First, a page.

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Neutral Pedagogy – Revisited

April 13, 2013

Reverting to an earlier activity, I want to look again at the concept of “Neutral Pedagogy” for, despite the very good work done by Brian Smith et. al., it seems to me, that the concept of neutral pedagogy”, has a limited application in the world of education relying, as it does, on a high level of self-motivation by the student.

I guess that my experience teaching the 11 – 16 age group in the State System, would be mirrored by many other such teachers who know from personal experience that learning is enhanced by their active involvement (leadership) in the classroom . . . always there is a perceived difference between teacher and taught . . . the teacher teaches and the pupils learn.

In the 1960s and 70s in the UK, efforts were made to ‘liberalise’ the curriculum in both the 6th Form and Further Education Colleges. Some of the tutors teaching “Liberal” or “General” Studies sought to identify themselves with their students in dress, speech and manner – ‘to become one of them’ and adopt a form of “neutral pedagogy. No matter in what way tutors sought to disguise themselves and their role, there was a perceptual difference between tutor and student. As I understand it, this initiative was eventually abandoned.

On the other hand studies from New Zealand “Effective Pedagogy in Pāngarau/Mathematics: Best Evidence Synthesis Iteration (BES)” stresses the importance of a deeply involved and active pedagogical practice; that the “locus of control” remains with the pedagogue whose task is to both generate and foster learning.

Furthermore, pupils/students often need to learn something despite their personal preferences . . . this is certainly true of practised skills, e.g. a pupil learning to play the piano needs to acquire a brain–eye–finger co-ordinated skill through the rehearsing and repeating of scales and arpeggios until these skills become habituated. Usually the teacher needs to be present at least in the initial stages of the learning process. There are many other examples that could be used to illustrate this point.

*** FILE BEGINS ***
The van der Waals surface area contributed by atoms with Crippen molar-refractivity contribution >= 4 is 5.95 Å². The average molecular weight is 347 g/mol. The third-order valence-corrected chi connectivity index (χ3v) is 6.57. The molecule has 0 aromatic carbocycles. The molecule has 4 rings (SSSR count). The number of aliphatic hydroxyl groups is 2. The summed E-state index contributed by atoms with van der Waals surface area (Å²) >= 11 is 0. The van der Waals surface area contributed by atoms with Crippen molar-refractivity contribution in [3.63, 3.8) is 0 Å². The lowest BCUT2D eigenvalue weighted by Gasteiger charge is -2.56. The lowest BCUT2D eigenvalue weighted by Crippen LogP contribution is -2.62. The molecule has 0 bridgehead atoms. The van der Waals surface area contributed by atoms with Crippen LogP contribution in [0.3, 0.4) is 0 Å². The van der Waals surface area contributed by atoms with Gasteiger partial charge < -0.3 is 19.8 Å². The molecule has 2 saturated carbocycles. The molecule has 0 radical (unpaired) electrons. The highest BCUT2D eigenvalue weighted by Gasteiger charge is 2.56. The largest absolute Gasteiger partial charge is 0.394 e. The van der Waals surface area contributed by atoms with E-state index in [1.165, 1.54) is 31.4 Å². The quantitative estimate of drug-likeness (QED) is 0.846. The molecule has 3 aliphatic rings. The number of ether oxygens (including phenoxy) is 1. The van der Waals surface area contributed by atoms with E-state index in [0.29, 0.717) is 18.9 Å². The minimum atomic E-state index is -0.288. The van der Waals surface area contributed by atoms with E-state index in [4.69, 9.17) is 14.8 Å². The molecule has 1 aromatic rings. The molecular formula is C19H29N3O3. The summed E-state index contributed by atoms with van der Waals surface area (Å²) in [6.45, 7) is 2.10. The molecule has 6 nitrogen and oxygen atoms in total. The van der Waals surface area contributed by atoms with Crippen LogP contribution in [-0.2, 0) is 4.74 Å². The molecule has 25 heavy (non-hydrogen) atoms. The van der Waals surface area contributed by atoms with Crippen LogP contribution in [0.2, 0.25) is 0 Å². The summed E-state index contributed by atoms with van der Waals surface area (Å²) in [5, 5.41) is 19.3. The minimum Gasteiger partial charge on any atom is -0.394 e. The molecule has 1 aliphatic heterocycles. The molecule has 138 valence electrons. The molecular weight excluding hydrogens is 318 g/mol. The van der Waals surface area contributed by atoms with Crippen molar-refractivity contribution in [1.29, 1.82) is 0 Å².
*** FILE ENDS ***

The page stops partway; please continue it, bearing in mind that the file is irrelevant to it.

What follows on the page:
Whilst it appears from the literature, that there has been a degree of success with open learning involving “neutral pedagogy in some areas of higher education, i.e. post-graduate studies, these areas appear to be a relatively minor when education is viewed as a whole. Student led study seems to need a higher level of self-motivation than is common.
Additionally. there needs to be a perceived level of parity between student and tutor whose role is no longer clearly defined.


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  1. I’m definitely with you on that. In the interview Weller had with Cormier and Siemens, Siemens mentioned that the first MOOCs just used the same tools as online conferences they’d be running. Why did I laugh? Because a month previously I’d come to the conclusion that a cMOOC wasn’t a “course”, but rather a “conference”. No-one’s ever modelled a university course on a conference because it’s the wrong model. Conferences are meetings of peers, where people at the top of their game bang heads and swap ideas. Try doing that with a primary schooler, and what do you get? Beef-flavoured ice cream so that every bit of the meal is desert. Creative, yes; learning experience, no.

    • Hi Nial

      You’re so right. A course that is not tutor led will soon run off-course and founder in the morass of uninformed opinion.

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